Demonstrators in South Korea staged the largest protests the country has seen in nearly a decade over the weekend calling for President Park Geun-Hye's resignation.

Students and unionized workers took to the streets on Saturday protesting Park's proposed labor law reforms, which would give workers fewer protections, and the introduction of a new government-approved textbook in schools. Students and teachers say the text book presents a biased view of history with a right-wing slant. The New York Times explains:


"Clearly a hate crime": Mosque set on fire in Canada

Picture posted on Twitter on November 14, 2015 shows Masjid Al-Salaam on fire.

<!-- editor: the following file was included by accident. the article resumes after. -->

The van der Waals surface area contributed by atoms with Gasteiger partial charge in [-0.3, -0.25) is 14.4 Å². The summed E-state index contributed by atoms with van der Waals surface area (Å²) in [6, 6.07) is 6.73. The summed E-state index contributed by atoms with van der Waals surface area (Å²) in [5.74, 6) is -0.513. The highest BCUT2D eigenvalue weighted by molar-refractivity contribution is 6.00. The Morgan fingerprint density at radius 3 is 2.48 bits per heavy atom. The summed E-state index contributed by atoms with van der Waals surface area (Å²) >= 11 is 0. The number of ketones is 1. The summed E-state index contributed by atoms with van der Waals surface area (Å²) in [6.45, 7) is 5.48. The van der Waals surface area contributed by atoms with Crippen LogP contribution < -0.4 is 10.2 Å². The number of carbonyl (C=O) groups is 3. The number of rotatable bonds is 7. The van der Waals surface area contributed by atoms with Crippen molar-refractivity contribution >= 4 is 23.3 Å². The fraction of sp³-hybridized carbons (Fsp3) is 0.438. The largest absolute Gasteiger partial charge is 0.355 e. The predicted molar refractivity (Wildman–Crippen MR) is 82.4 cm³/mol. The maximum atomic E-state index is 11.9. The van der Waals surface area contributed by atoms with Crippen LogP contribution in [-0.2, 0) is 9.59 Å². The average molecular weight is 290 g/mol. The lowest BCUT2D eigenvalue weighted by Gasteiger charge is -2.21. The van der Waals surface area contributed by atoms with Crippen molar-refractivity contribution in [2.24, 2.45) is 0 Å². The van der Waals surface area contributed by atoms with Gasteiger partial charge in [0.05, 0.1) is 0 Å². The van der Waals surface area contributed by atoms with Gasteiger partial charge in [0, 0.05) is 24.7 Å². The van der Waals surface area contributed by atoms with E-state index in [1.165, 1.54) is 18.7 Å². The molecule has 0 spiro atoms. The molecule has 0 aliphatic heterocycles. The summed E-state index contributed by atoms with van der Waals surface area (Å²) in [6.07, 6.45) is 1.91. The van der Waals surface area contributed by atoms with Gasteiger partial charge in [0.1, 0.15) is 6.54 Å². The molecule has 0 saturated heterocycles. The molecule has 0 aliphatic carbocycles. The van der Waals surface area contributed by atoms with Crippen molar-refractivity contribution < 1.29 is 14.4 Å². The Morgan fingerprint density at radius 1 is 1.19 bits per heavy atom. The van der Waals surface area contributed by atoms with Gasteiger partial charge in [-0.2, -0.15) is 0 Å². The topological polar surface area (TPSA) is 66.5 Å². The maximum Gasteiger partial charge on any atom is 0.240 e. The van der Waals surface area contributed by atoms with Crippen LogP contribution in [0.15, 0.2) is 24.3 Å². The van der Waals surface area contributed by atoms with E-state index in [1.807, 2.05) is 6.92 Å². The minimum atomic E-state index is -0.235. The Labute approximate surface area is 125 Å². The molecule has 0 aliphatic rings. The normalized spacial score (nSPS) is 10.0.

A mosque in Canada has been deliberately set on fire in what is being labeled as "clearly a hate crime," by the Muslim community there. On Sunday, police authorities told reporters that they were still investigating the case of arson at Masjid al-Salaam, the only mosque in the city of Peterborough on the Otonabee River in central Ontario.

The fire engulfed the mosque on Saturday around 11 pm local time, less than an hour after dozens of people from the Muslim community gathered there. No one was injured in the fire, police said, adding that the mosque was unusable due to the extent of the damage. Local media cited police authorities as saying that they were still looking into the motive for the burning of the mosque and searching for suspects.

Peterborough Mayor Daryl Bennett slammed the act in a statement released to the public, noting that the attack on "a place of worship is a despicable act," adding "Masjid al-Salaam, the name of the mosque, means mosque of peace.